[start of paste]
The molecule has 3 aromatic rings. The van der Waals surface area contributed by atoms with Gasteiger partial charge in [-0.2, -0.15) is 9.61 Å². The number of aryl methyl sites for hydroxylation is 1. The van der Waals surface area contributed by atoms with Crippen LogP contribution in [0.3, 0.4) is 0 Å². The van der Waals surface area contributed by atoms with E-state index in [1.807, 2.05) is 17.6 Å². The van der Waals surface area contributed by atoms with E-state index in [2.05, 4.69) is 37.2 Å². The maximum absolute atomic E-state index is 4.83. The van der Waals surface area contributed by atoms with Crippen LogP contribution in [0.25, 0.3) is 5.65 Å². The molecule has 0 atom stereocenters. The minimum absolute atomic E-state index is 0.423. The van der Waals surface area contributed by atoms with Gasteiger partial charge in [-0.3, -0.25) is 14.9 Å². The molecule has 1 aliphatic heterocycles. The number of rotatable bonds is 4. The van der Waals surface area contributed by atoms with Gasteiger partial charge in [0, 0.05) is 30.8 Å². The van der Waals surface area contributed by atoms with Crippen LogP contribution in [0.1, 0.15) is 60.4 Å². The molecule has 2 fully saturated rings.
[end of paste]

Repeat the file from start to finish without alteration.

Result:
The molecule has 3 aromatic rings. The van der Waals surface area contributed by atoms with Gasteiger partial charge in [-0.2, -0.15) is 9.61 Å². The number of aryl methyl sites for hydroxylation is 1. The van der Waals surface area contributed by atoms with Crippen LogP contribution in [0.3, 0.4) is 0 Å². The van der Waals surface area contributed by atoms with E-state index in [1.807, 2.05) is 17.6 Å². The van der Waals surface area contributed by atoms with E-state index in [2.05, 4.69) is 37.2 Å². The maximum absolute atomic E-state index is 4.83. The van der Waals surface area contributed by atoms with Crippen LogP contribution in [0.25, 0.3) is 5.65 Å². The molecule has 0 atom stereocenters. The minimum absolute atomic E-state index is 0.423. The van der Waals surface area contributed by atoms with Gasteiger partial charge in [-0.3, -0.25) is 14.9 Å². The molecule has 1 aliphatic heterocycles. The number of rotatable bonds is 4. The van der Waals surface area contributed by atoms with Gasteiger partial charge in [0, 0.05) is 30.8 Å². The van der Waals surface area contributed by atoms with Crippen LogP contribution in [0.1, 0.15) is 60.4 Å². The molecule has 2 fully saturated rings.